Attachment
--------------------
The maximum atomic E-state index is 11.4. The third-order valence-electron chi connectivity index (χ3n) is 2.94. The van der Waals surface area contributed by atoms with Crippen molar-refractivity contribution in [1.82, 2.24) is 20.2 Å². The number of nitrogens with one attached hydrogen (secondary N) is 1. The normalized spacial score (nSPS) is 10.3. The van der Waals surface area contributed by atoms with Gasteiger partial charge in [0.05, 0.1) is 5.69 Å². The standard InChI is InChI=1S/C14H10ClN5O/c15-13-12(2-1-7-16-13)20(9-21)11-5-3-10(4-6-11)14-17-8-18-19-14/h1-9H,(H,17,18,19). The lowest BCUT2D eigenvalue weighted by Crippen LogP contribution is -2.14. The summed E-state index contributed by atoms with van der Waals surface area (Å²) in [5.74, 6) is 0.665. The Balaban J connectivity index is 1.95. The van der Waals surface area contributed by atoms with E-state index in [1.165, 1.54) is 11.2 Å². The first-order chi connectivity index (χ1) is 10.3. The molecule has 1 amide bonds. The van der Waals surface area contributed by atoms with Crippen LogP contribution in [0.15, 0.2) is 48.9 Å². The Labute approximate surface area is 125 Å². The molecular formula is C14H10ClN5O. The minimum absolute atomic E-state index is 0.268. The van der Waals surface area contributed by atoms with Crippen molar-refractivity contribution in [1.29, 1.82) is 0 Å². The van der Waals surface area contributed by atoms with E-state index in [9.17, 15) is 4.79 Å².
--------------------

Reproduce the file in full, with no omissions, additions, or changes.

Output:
The maximum atomic E-state index is 11.4. The third-order valence-electron chi connectivity index (χ3n) is 2.94. The van der Waals surface area contributed by atoms with Crippen molar-refractivity contribution in [1.82, 2.24) is 20.2 Å². The number of nitrogens with one attached hydrogen (secondary N) is 1. The normalized spacial score (nSPS) is 10.3. The van der Waals surface area contributed by atoms with Gasteiger partial charge in [0.05, 0.1) is 5.69 Å². The standard InChI is InChI=1S/C14H10ClN5O/c15-13-12(2-1-7-16-13)20(9-21)11-5-3-10(4-6-11)14-17-8-18-19-14/h1-9H,(H,17,18,19). The lowest BCUT2D eigenvalue weighted by Crippen LogP contribution is -2.14. The summed E-state index contributed by atoms with van der Waals surface area (Å²) in [5.74, 6) is 0.665. The Balaban J connectivity index is 1.95. The van der Waals surface area contributed by atoms with E-state index in [1.165, 1.54) is 11.2 Å². The first-order chi connectivity index (χ1) is 10.3. The molecule has 1 amide bonds. The van der Waals surface area contributed by atoms with Crippen LogP contribution in [0.15, 0.2) is 48.9 Å². The Labute approximate surface area is 125 Å². The molecular formula is C14H10ClN5O. The minimum absolute atomic E-state index is 0.268. The van der Waals surface area contributed by atoms with Crippen molar-refractivity contribution in [1.29, 1.82) is 0 Å². The van der Waals surface area contributed by atoms with E-state index in [9.17, 15) is 4.79 Å².